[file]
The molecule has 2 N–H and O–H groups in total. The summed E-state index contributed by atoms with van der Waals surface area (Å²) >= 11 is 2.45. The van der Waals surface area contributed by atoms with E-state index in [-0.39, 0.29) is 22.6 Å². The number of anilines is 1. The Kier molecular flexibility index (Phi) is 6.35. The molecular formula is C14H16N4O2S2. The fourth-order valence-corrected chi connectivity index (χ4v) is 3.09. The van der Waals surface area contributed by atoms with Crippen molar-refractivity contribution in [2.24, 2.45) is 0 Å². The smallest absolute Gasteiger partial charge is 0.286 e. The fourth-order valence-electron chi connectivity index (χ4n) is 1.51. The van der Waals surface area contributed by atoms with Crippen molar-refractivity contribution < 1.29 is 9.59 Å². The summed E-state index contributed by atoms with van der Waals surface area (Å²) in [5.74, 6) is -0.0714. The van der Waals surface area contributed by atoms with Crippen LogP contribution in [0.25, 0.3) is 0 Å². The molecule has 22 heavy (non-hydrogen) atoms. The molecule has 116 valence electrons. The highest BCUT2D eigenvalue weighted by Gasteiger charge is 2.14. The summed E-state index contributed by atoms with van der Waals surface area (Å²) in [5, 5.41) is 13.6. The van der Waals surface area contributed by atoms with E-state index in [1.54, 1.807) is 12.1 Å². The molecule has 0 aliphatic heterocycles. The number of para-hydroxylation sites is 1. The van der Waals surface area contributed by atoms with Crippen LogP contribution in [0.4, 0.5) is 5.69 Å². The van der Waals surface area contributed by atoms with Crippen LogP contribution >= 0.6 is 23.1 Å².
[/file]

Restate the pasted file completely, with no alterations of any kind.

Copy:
The molecule has 2 N–H and O–H groups in total. The summed E-state index contributed by atoms with van der Waals surface area (Å²) >= 11 is 2.45. The van der Waals surface area contributed by atoms with E-state index in [-0.39, 0.29) is 22.6 Å². The number of anilines is 1. The Kier molecular flexibility index (Phi) is 6.35. The molecular formula is C14H16N4O2S2. The fourth-order valence-corrected chi connectivity index (χ4v) is 3.09. The van der Waals surface area contributed by atoms with Crippen molar-refractivity contribution in [2.24, 2.45) is 0 Å². The smallest absolute Gasteiger partial charge is 0.286 e. The fourth-order valence-electron chi connectivity index (χ4n) is 1.51. The van der Waals surface area contributed by atoms with Crippen molar-refractivity contribution < 1.29 is 9.59 Å². The summed E-state index contributed by atoms with van der Waals surface area (Å²) in [5.74, 6) is -0.0714. The van der Waals surface area contributed by atoms with Crippen LogP contribution in [0.25, 0.3) is 0 Å². The molecule has 22 heavy (non-hydrogen) atoms. The molecule has 116 valence electrons. The highest BCUT2D eigenvalue weighted by Gasteiger charge is 2.14. The summed E-state index contributed by atoms with van der Waals surface area (Å²) in [5, 5.41) is 13.6. The van der Waals surface area contributed by atoms with E-state index in [1.54, 1.807) is 12.1 Å². The molecule has 0 aliphatic heterocycles. The number of para-hydroxylation sites is 1. The van der Waals surface area contributed by atoms with Crippen LogP contribution in [0.4, 0.5) is 5.69 Å². The van der Waals surface area contributed by atoms with Crippen LogP contribution >= 0.6 is 23.1 Å².